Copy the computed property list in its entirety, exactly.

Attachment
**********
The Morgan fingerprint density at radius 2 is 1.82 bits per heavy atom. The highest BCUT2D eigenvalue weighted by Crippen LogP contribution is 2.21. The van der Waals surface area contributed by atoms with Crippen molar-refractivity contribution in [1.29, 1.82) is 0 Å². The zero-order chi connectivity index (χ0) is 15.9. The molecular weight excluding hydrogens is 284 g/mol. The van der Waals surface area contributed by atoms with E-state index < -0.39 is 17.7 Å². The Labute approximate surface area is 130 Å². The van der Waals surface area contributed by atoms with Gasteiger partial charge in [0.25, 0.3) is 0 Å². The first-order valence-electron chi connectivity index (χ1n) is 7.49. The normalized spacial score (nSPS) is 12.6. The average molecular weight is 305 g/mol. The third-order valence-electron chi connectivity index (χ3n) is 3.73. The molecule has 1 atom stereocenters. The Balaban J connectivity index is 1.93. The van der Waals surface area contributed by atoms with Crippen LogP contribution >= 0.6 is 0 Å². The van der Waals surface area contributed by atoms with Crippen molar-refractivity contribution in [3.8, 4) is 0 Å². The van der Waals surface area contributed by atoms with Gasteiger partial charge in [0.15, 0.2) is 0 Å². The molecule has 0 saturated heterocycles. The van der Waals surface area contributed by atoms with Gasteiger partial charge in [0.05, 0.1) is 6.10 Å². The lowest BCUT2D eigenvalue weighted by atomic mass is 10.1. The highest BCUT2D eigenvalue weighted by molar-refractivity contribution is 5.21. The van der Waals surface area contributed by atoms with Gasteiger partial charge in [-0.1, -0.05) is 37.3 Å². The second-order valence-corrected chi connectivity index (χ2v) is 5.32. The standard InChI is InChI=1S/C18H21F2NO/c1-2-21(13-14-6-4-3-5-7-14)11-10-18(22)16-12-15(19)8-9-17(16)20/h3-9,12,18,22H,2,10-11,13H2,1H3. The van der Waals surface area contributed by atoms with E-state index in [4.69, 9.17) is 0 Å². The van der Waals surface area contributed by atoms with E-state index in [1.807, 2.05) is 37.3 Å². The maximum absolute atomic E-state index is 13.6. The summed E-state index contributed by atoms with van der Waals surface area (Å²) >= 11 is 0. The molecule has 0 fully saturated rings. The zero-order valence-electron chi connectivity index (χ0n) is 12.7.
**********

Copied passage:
The Morgan fingerprint density at radius 2 is 1.82 bits per heavy atom. The highest BCUT2D eigenvalue weighted by Crippen LogP contribution is 2.21. The van der Waals surface area contributed by atoms with Crippen molar-refractivity contribution in [1.29, 1.82) is 0 Å². The zero-order chi connectivity index (χ0) is 15.9. The molecular weight excluding hydrogens is 284 g/mol. The van der Waals surface area contributed by atoms with E-state index < -0.39 is 17.7 Å². The Labute approximate surface area is 130 Å². The van der Waals surface area contributed by atoms with Gasteiger partial charge in [0.25, 0.3) is 0 Å². The first-order valence-electron chi connectivity index (χ1n) is 7.49. The normalized spacial score (nSPS) is 12.6. The average molecular weight is 305 g/mol. The third-order valence-electron chi connectivity index (χ3n) is 3.73. The molecule has 1 atom stereocenters. The Balaban J connectivity index is 1.93. The van der Waals surface area contributed by atoms with Crippen LogP contribution >= 0.6 is 0 Å². The van der Waals surface area contributed by atoms with Crippen molar-refractivity contribution in [3.8, 4) is 0 Å². The van der Waals surface area contributed by atoms with Gasteiger partial charge in [0.15, 0.2) is 0 Å². The molecule has 0 saturated heterocycles. The van der Waals surface area contributed by atoms with Gasteiger partial charge in [0.05, 0.1) is 6.10 Å². The lowest BCUT2D eigenvalue weighted by atomic mass is 10.1. The highest BCUT2D eigenvalue weighted by molar-refractivity contribution is 5.21. The van der Waals surface area contributed by atoms with Gasteiger partial charge in [-0.1, -0.05) is 37.3 Å². The second-order valence-corrected chi connectivity index (χ2v) is 5.32. The standard InChI is InChI=1S/C18H21F2NO/c1-2-21(13-14-6-4-3-5-7-14)11-10-18(22)16-12-15(19)8-9-17(16)20/h3-9,12,18,22H,2,10-11,13H2,1H3. The van der Waals surface area contributed by atoms with E-state index in [4.69, 9.17) is 0 Å². The van der Waals surface area contributed by atoms with E-state index in [1.807, 2.05) is 37.3 Å². The maximum absolute atomic E-state index is 13.6. The summed E-state index contributed by atoms with van der Waals surface area (Å²) >= 11 is 0. The molecule has 0 fully saturated rings. The zero-order valence-electron chi connectivity index (χ0n) is 12.7.